Nice ‘n’ nasty

Sunday, Jul 6, 2014

Toronto Sun, December 1996

Nice ‘n’ nasty

By Bruce Kirkland

NEW YORK — Just barely turned 25, still delicate, vulnerable and girlish enough to play teenagers, Winona Ryder is nevertheless a gritty Hollywood veteran.

The paradox is simply explained: Ryder has spent half of her life making movies. Many of them excellent movies. She already has two Oscar nominations: as best supporting actress for The Age Of Innocence and as best actress for Little Women. She is considered a possible candidate for another such honor for her performance in The Crucible, the Arthur Miller adaptation of his classic Salem witch trials stage play. The film is due in Toronto theatres Dec. 20.

Ryder plays the central female character, Abigail Williams, a youngster whose jealous rage leads to accusations of witchcraft which, in turn, ferment paranoia and blood-lusting hysteria in 17th-century Massachusetts.

Despite a few false steps, such as this year’s embarrassing flick Boys, Ryder is considered one of America’s finest twenty-something actors. Which makes her memories of her very first day on her very first movie all the more poignant.

“I was just 13,” she remembers of stepping in front of the cameras on the set of the teen drama Lucas. “I was totally lost and I didn’t know what was going on. I remember on the first scene I ever shot I froze and couldn’t remember my lines — literally six of seven times in a row. And it was the first day I got my period. It was a bad day. So I didn’t have any aspirations that day. I pretty much thought I was going to be fired!”

She wasn’t, somewhat surprisingly. Writer-director David Seltzer stuck with her, coaxed her through the crisis and blended her into his young ensemble (including Corey Haim and Charlie Sheen) to produce a superior teen angst film.

A dozen years later, Ryder doesn’t freeze up anymore. But, with her inclination to take on more and more challenging work, it isn’t getting any easier. Asked about Abigail in The Crucible, Ryder murmurs that the task was “harder than any other movie, I’ll say that! It was pretty rough. “It was a situation where, if you let go of it, even during breaks or at the end of the day, it was too exhausting to get wound up again. So we were all kind of staying pretty wound up, in a trance-like thing. It was hard. It was very hard — in a great way — and it was a challenge, I should say.”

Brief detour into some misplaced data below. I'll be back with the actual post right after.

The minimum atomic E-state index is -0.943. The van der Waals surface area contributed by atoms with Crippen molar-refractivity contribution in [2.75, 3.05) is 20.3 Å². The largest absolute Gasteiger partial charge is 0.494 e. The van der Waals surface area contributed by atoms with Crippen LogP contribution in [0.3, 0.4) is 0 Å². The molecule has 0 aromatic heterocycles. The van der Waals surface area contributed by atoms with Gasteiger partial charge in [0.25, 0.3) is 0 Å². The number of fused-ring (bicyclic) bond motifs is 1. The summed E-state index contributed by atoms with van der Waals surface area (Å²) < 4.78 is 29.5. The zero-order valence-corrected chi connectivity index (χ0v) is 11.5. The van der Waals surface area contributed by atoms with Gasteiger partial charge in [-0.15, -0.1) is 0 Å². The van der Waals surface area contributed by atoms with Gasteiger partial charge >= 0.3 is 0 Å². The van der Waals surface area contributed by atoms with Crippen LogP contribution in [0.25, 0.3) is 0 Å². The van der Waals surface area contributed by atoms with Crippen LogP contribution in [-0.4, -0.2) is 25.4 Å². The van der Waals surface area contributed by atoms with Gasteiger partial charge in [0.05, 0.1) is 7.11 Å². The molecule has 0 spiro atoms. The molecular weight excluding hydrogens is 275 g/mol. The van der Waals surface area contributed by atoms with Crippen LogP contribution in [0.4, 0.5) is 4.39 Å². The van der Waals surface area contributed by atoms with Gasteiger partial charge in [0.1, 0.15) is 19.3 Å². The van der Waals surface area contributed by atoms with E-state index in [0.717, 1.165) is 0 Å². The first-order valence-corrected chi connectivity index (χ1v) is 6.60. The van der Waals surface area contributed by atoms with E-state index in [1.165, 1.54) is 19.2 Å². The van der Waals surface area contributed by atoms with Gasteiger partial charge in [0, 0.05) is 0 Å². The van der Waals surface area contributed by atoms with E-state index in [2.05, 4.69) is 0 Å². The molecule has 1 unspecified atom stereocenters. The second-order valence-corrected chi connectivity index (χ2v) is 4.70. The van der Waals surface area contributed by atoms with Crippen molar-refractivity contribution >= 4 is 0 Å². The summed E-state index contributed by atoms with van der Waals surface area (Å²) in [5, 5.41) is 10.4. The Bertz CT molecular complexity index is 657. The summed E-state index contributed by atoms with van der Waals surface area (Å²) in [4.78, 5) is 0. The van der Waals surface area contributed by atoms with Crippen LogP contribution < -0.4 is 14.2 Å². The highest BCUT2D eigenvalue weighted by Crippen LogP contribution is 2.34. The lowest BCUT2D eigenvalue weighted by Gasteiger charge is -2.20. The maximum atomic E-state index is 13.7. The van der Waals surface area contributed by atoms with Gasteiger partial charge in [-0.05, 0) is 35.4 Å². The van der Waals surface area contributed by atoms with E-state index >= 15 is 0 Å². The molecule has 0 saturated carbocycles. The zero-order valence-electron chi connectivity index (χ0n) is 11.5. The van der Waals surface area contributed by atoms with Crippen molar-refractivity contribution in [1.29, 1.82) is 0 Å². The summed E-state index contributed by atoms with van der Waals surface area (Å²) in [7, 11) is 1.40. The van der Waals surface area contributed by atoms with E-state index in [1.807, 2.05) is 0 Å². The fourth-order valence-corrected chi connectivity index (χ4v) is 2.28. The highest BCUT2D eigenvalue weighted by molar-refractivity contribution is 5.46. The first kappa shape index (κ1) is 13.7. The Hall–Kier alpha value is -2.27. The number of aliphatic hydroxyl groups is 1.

As bewitched and bothered as she was playing Abigail, however, Ryder is even more bothered that viewers have been thrashing the character for Abigail’s… well, character!

Although Miller fictionalizes in both the 1953 play (which was a socio-political metaphor about the terrors of the Joseph McCarthy anti-Communist hysteria in the U.S.) and in his new screenplay, the role is based on the real-life Abigail Williams. Her actions, a fallout from her ill-fated sexual trysts with married farmer John Proctor, did lead to the Salem witch trials of 1692 during which 19 people were executed and a community befouled for generations to come. After a weekend of interviews to promote The Crucible, the good-natured Ryder finally grouses, with a grin: “I’ve been called a bitch about 100 times!”

Not as Winona. For all her talent and breathtaking, succulent, translucent-skinned beauty, few Hollywood stars are as gracious and lacking in pomposity as Ryder. But Abigail is, in 20th-century slang, a real witch. And a bitch.

“I understand how some people can see her like that,” Ryder muses quietly. “But I couldn’t just play her as a bitch, as an evil person. I had to come at it from an understanding point of view and I actually wasn’t that hard. If you look at the situations, it’s a young girl having an affair with an older married man.” When it turned bad, so did Abigail, in reaction, says Ryder.

“In real life she was 12 and he was 65, so it was much sicker.” In the movie, she figures she plays Abigail as a 16 or 17 year old, while Daniel Day-Lewis, as farmer John Proctor, weighs in as late 30s or early 40s, although age is never specified. “So, when he says, ‘Go away!’ she is obviously devastated and hurt and confused,” Ryder continues about her character. “It was at a time when she couldn’t say: ‘Oh, I accept how he feels.’ You can’t be rational (in the circumstances, in that era).”

“So, in the beginning, I understood where she was coming from. What happens after that is just so out of control and devastating but that’s the fear and paranoia and hysteria of the town and the judges. Fear, I think, is the real villain in the movie. The ‘devil’ is what we label things we fear and don’t know about.”

“The challenge of that (as an actress) is that she is very manipulative and very calculated, at times. Then, at other times, she is completely convinced that she is a saint, that she is there to cleanse the village and that she is God’s finger. To go back and forth between those two (extremes) was very difficult for me.”

Not that she ever contemplated, even for an instant, passing up the opportunity to take the role. Asked about the attraction, Ryder smiled and started listing names:

“Arthur Miller! Nicholas Hytner (the director whose credits include The Madness Of King George)! Daniel Day-Lewis (her co-star in Martin Scorsese’s The Age Of Innocence)! They were all attached so, if it had been the Yellow Pages, I would have signed right up!” Playing Abigail — bitch, monster, whatever — was also a remarkable departure for Ryder, whose roles usually shade towards heroic, spunky, sweet or some such emotion. And Ryder was satisfied with that: “I was pretty happy!”

The Crucible gave her a new self-assessment. “You read something like that and you go: ‘What have I been doing?’ I had never done anything even slightly similar and I was petrified whether I could do it or not. I’m attracted to what I’m scared of, usually.”

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